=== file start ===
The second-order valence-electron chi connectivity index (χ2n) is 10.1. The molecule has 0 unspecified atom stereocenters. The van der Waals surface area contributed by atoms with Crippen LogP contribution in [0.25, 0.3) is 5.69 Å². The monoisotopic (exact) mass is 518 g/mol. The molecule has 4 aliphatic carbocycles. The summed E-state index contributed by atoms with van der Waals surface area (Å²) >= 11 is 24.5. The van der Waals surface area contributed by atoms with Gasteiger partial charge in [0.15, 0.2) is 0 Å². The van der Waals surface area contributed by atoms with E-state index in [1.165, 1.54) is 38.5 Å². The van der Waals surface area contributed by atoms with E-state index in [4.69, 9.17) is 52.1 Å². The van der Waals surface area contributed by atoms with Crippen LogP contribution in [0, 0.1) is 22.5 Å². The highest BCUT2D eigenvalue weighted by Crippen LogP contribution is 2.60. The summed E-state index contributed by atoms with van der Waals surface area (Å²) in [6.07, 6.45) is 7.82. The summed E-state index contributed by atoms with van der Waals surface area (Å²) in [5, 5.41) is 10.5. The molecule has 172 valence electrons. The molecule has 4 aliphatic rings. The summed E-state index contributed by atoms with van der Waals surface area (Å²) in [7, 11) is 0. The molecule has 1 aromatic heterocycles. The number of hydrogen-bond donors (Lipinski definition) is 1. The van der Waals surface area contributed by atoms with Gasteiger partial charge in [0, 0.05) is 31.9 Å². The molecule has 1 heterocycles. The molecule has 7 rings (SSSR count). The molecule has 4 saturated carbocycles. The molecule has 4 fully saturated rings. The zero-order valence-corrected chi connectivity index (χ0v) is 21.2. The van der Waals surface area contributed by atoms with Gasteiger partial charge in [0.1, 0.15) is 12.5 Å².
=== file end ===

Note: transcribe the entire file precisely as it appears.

The second-order valence-electron chi connectivity index (χ2n) is 10.1. The molecule has 0 unspecified atom stereocenters. The van der Waals surface area contributed by atoms with Crippen LogP contribution in [0.25, 0.3) is 5.69 Å². The monoisotopic (exact) mass is 518 g/mol. The molecule has 4 aliphatic carbocycles. The summed E-state index contributed by atoms with van der Waals surface area (Å²) >= 11 is 24.5. The van der Waals surface area contributed by atoms with Gasteiger partial charge in [0.15, 0.2) is 0 Å². The van der Waals surface area contributed by atoms with E-state index in [1.165, 1.54) is 38.5 Å². The van der Waals surface area contributed by atoms with E-state index in [4.69, 9.17) is 52.1 Å². The van der Waals surface area contributed by atoms with Crippen LogP contribution in [0, 0.1) is 22.5 Å². The highest BCUT2D eigenvalue weighted by Crippen LogP contribution is 2.60. The summed E-state index contributed by atoms with van der Waals surface area (Å²) in [6.07, 6.45) is 7.82. The summed E-state index contributed by atoms with van der Waals surface area (Å²) in [5, 5.41) is 10.5. The molecule has 172 valence electrons. The molecule has 4 aliphatic rings. The summed E-state index contributed by atoms with van der Waals surface area (Å²) in [7, 11) is 0. The molecule has 1 aromatic heterocycles. The number of hydrogen-bond donors (Lipinski definition) is 1. The van der Waals surface area contributed by atoms with Gasteiger partial charge in [0, 0.05) is 31.9 Å². The molecule has 1 heterocycles. The molecule has 7 rings (SSSR count). The molecule has 4 saturated carbocycles. The molecule has 4 fully saturated rings. The zero-order valence-corrected chi connectivity index (χ0v) is 21.2. The van der Waals surface area contributed by atoms with Gasteiger partial charge in [0.1, 0.15) is 12.5 Å².